Had Agnes been in the regular habit of attendance at Saint Paul's Cross, she would have heard many such sermons during the reign of Edward the Sixth. But Mistress Winter's disapprobation, combined with her own indifference, had been enough to keep her away, and the half-discourse of John Laurence at the Cross had been the only sermon she remembered to have heard during the five years of her residence with that delectable dame. Many thoughts, therefore, now familiar to the church-going public, were quite new to her.

If she could but once again come across Friar Laurence!

CHAPTER FIVE. AGNES IS ASKED A QUESTION.

  “Whate'er I say, whate'er I syng,
  Whate'er I do, that hart shall se,
  That I shall serue with hart lovyng
  That lovyng hart that lovyth me.”

Few things are more touching in their way than the fragment of paper containing the poem from which the motto to this chapter is a quotation. Among the dusty business manuscripts of the Dean and Chapter of Canterbury, in the oldest division, relating to the affairs of the Priory of Christ Church, were found by the Historical Commission two songs, scribbled on scraps of paper. One was a love-song of the common type, such as, allowing for difference of diction, might be had in any second-rate music-shop of the present day. But the other was of a very different and far higher order. It was the cry of the immured bird which has been forced from its nest in the greenwood, and for which life has no other attraction than to sit mournfully at the door of the cage, looking out to the fair fields, and the blue sky in which it shall stretch its wings no more. None but God will ever know the name or the story of that poor heart-weary monk, torn from all that he loved on earth, who thus “pressed his soul on paper,” one hundred years before the dissolution of the monasteries. We can only hope that through the superincumbent wood, hay, stubble, he dug down to the one Foundation and was safe: that through the dead words of the Latin services he heard the Living Voice calling to all the weary and heavy-laden, and that he too came and found rest.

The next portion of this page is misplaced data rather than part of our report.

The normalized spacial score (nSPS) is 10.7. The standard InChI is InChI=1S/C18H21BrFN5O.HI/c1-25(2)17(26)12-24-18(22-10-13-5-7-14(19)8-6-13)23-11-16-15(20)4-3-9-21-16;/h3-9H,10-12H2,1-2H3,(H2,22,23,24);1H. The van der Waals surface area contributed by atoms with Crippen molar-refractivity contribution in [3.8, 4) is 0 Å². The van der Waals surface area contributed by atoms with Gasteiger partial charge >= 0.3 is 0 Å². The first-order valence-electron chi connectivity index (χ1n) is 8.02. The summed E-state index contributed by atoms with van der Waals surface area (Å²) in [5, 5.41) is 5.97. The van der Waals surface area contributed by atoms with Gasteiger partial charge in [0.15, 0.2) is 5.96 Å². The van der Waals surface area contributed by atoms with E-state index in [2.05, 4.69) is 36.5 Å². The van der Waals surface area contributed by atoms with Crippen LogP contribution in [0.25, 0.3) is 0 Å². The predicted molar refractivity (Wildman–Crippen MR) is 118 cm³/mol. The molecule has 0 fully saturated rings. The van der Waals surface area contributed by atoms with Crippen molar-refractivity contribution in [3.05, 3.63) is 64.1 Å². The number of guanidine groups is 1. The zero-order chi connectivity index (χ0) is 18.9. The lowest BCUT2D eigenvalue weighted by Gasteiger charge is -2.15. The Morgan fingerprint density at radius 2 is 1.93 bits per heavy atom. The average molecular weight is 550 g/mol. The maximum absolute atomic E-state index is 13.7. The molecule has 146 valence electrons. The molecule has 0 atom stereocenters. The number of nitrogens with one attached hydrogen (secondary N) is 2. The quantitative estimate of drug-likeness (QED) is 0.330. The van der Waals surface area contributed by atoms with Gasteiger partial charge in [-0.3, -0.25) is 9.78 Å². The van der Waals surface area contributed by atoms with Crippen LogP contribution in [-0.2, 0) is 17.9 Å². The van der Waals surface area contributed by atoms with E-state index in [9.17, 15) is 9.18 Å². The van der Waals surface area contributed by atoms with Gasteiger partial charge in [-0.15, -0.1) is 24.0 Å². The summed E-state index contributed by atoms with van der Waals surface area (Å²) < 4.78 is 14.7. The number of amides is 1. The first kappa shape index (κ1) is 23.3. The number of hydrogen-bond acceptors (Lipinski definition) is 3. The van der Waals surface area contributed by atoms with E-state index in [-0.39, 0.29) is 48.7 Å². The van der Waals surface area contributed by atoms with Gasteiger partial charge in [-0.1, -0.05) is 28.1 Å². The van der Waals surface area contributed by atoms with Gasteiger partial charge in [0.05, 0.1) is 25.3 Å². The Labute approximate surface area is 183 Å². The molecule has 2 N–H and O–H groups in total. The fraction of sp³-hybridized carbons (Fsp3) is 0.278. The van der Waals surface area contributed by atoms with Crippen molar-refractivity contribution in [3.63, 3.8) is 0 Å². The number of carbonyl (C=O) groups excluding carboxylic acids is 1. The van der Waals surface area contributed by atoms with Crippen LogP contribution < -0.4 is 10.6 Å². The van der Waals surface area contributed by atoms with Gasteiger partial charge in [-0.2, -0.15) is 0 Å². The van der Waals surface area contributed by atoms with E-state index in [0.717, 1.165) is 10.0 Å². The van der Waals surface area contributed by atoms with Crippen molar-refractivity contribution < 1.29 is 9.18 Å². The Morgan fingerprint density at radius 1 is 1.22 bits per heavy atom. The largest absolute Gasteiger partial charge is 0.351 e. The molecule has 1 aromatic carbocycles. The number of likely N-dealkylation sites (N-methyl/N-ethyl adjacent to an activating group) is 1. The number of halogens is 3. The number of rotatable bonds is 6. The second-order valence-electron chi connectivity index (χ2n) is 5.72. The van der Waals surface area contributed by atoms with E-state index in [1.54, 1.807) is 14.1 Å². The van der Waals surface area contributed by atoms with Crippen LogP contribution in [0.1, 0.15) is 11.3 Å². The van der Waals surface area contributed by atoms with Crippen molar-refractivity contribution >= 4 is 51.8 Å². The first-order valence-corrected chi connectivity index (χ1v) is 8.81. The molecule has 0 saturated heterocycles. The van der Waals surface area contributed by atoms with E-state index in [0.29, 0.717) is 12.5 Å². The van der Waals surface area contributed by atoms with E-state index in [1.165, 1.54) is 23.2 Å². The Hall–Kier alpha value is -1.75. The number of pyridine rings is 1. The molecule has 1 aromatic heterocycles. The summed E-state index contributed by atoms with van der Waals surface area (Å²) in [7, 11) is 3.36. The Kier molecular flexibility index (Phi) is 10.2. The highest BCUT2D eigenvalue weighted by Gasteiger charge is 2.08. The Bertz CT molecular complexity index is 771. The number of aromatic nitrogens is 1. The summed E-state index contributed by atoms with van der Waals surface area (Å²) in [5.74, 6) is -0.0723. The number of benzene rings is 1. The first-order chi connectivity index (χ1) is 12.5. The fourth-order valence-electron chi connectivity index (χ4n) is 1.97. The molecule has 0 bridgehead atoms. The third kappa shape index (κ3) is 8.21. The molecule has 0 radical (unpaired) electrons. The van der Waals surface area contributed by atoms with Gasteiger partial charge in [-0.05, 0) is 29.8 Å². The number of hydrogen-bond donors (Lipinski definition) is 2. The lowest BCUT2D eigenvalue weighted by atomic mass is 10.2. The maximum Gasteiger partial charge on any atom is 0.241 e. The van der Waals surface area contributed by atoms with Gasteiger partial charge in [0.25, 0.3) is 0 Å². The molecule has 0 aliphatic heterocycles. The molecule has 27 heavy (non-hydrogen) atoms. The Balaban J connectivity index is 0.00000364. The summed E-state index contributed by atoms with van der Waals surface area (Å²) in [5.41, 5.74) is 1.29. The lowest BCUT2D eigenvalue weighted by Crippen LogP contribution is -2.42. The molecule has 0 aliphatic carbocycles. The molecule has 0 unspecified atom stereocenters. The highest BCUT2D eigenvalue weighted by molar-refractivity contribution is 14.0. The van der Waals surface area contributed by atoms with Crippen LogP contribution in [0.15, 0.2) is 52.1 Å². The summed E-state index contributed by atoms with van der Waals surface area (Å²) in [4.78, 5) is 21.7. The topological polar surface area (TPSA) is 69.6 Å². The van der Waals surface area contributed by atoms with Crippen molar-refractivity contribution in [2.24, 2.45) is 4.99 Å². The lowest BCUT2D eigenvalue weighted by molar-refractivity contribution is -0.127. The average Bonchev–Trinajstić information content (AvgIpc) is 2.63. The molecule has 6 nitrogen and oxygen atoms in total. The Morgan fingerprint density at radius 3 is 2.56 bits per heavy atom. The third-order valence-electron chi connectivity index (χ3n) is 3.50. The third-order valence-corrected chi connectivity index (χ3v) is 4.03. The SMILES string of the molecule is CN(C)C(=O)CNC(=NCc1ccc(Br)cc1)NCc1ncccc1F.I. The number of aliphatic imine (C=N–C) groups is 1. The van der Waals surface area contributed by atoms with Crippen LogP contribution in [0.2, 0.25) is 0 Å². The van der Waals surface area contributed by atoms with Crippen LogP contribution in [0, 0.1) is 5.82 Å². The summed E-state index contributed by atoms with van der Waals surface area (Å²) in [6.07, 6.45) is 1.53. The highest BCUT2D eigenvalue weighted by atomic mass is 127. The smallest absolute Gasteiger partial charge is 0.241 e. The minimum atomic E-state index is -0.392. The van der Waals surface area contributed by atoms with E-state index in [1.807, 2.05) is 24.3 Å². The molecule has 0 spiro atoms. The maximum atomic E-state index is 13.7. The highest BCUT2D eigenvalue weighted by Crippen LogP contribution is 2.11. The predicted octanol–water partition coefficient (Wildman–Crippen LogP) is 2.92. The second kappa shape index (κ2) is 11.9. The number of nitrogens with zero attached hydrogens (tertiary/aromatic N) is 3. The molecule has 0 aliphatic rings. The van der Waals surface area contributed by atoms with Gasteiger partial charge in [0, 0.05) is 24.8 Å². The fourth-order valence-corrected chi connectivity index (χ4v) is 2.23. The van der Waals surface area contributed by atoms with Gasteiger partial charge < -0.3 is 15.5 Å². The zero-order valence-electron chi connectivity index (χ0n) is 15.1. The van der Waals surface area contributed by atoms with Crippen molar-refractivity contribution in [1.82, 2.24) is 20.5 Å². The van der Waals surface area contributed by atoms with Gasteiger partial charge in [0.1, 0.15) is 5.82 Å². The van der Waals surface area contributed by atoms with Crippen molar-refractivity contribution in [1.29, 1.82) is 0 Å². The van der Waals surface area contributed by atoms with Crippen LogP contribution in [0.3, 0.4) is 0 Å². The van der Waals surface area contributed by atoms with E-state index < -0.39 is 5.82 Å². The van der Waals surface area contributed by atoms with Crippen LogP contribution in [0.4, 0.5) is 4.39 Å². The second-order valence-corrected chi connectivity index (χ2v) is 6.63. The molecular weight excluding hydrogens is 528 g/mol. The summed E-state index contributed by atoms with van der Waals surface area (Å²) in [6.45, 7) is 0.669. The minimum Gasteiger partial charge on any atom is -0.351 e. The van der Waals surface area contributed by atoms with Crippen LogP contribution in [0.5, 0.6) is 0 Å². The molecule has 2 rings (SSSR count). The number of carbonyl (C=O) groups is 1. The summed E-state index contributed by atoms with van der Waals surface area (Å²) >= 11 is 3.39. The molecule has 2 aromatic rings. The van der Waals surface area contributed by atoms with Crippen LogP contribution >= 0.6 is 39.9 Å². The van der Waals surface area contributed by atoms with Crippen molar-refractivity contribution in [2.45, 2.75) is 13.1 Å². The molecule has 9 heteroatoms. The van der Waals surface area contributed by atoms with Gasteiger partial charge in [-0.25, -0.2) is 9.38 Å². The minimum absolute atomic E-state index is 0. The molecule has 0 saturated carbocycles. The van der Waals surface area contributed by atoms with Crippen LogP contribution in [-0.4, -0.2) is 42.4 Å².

But to turn to our story.

The days rolled slowly on, undistinguishable from one another save by the practical divisions of baking-day, washing-day, brewing-day, and so forth; and, certainly, not distinguished by any increase of comfort in the outward surroundings of Agnes's lot. She was trying to do her work heartily, as to the Lord; but it did seem to her that the harder she tried, the harder Mistress Winter was to please; the crosser was Joan, the more satirical was Dorothy. The only sunshine of her life was on those precious Sunday afternoons, when always the tall gaunt figure might be seen ascending the desk in the nave of Saint Paul's, and, after the reading from Scripture, came a few pithy, fervent words, which Agnes treasured up as very gems. But by-and-by, another gleam of sunlight began to creep into her life.

It was again Sunday afternoon, and the reading in Saint Paul's was over for that day. But it was too soon to go back to the bosom of that uncongenial household which Agnes called home; for Mistress Winter was generally extra cross—and the ordinary exhibition was enough without the extra—if Agnes presented herself before she was expected. The now deserted steps of the Cross were the only place where she could sit; and accordingly she took refuge there. Not many minutes were over, when she recognised the dark figure of Friar Laurence passing through the churchyard with his usual rapid step. All at once a thought seemed to strike him. He paused, turned, and came straight up to the place where Agnes was seated.

“And how is it with thee, my daughter?” he demanded.

“Well, Father; and I thank you,” said she. “Verily, touching outward things, as aforetime; but touching the inward, methinks the good Lord learneth me somewhat.”

“Be thou an apt scholar,” said he.